Reveal: The Masks We See and Those We Don’t

Whether you participate in Halloween or not, October 31st has many children and the young at heart dressing up in costumes and wearing masks. Today, the pandemic has given many of us cause to wear masks to protect ourselves from the COVID-19. But what is behind the masks you don’t see? What do they reveal? While having these discussions with your children, consider Mental Illness Awareness Week runs from October 2 to October 8. Read how this week can have unique significance in our community in our article "Masks of Perfection."

October Pro-Tip to Foster Conversations About Transracial Adoptions

At Transracial Journeys we send our families conversation cues each month, from our Transracial Journeys card deck, given to all our families at Family Camp and available for purchase. The card deck contains three cards for each month, designed for the children to ask their parents. Below are the questions for October. Before letting your child get started, prepare by reading the parent pro-tip, from the Parent Guide, each month.

October Pro-Tip for Parents: Think about the symbolism of masks and how you might mask your feelings about adoption and differences of race. What can you do to tap into those feelings and let them show in healthy ways? Do you recognize when your child might be masking their feelings? “We Wear the Mask” - Paul Laurence Dunbar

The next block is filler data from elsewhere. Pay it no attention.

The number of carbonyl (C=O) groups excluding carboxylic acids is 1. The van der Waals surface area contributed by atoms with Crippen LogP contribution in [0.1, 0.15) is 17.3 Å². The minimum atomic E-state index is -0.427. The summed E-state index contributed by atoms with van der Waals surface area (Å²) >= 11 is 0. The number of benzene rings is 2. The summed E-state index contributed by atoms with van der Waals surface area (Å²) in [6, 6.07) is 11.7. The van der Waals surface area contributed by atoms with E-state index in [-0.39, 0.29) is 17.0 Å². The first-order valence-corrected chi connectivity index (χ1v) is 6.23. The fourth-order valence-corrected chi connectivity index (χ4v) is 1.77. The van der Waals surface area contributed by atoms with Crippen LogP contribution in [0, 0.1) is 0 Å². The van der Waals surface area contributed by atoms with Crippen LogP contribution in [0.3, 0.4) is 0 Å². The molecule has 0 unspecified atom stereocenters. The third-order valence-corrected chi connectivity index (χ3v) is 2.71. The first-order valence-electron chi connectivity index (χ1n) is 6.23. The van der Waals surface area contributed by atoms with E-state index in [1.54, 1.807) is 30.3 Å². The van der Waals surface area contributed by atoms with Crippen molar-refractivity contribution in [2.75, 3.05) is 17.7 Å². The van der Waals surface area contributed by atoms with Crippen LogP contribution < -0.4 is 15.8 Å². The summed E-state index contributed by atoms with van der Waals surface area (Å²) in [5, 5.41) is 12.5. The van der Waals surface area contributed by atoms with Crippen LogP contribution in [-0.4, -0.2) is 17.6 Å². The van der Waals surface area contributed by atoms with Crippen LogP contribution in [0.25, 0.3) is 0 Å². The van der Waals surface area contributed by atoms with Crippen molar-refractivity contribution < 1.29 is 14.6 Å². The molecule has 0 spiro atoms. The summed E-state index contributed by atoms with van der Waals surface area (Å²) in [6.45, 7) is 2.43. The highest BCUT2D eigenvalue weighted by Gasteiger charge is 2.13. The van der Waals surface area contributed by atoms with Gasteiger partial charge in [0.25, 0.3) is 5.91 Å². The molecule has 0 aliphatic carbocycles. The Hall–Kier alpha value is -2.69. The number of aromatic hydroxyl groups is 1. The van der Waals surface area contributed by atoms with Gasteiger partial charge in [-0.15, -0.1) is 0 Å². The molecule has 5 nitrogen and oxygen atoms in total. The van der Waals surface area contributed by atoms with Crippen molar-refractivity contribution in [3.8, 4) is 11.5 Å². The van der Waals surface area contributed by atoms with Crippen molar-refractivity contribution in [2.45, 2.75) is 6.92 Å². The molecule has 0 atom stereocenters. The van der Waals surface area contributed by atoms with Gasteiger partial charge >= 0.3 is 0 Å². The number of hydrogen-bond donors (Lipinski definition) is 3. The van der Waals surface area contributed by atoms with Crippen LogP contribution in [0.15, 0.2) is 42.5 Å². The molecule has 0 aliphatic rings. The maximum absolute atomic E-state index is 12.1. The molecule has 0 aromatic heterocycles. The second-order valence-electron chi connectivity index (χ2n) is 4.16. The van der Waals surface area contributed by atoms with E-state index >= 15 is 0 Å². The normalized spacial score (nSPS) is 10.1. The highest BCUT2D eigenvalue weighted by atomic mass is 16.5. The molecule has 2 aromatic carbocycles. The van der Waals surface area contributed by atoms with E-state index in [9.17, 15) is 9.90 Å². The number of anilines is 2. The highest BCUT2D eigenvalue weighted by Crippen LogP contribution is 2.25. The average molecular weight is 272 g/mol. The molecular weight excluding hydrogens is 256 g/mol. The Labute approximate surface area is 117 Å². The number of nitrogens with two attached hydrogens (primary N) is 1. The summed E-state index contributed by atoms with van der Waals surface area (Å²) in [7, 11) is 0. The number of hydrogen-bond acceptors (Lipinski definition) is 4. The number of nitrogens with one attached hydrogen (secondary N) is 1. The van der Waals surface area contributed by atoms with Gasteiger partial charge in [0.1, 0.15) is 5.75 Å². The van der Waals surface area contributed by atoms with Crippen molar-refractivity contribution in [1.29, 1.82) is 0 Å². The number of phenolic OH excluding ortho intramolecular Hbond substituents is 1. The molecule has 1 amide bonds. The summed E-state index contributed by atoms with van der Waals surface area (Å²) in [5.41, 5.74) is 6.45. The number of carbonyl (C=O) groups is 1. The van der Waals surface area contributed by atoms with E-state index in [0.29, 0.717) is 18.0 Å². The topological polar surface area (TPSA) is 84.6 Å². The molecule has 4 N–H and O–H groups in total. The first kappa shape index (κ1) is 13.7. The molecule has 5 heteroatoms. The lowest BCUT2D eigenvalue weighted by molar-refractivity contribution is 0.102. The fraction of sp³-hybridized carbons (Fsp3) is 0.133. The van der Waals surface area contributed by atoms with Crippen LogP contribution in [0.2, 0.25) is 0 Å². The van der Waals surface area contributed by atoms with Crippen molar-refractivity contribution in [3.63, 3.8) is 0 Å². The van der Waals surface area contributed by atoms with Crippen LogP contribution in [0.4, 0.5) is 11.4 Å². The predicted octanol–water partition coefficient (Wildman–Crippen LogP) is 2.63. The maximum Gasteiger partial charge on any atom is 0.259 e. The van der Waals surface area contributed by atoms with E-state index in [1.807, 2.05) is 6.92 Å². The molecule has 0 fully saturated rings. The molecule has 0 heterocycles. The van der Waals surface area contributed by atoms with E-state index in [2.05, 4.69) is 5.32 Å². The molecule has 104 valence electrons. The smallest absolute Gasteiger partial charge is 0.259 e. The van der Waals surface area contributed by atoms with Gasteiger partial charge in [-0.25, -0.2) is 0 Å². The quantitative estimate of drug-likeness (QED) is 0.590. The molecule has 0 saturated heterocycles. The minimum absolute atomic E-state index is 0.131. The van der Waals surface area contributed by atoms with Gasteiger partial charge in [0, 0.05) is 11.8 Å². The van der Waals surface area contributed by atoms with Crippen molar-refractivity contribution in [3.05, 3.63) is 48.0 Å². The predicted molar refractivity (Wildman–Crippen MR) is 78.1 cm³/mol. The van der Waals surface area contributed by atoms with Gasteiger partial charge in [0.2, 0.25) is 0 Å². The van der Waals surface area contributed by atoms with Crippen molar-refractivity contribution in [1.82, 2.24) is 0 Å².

CARD ONE: IDENTITY (child asking adult)
• Did you dress up for Halloween as a kid?
• What was your favorite costume?
• Did you wear a mask?

CARD TWO: RELATIONSHIPS (child asking adult)
• Do you think people wear masks that we can’t see?

CARD THREE: EMBRACING AND FACING DIFFERENCES OF RACE AND CULTURE (child asking adult)
• Have you ever tried to hide/mask your feelings?

This post is from our October 2022, e-newsletter. If you would like to get our newsletter in your inbox each month, please subscribe.  You will get invitations to our Parent Meet-Up each month, a virtual meeting to act as a transracial adoption support group - sharing issues, ideas and strategies for creating a culture of communication and curiosity in your home, as well as monthly card prompt to keep the conversations about race, adoption, family, love and relationships front and center all year long.  And lastly, you'll always be made aware of important dates for Transracial Journeys Family Camp!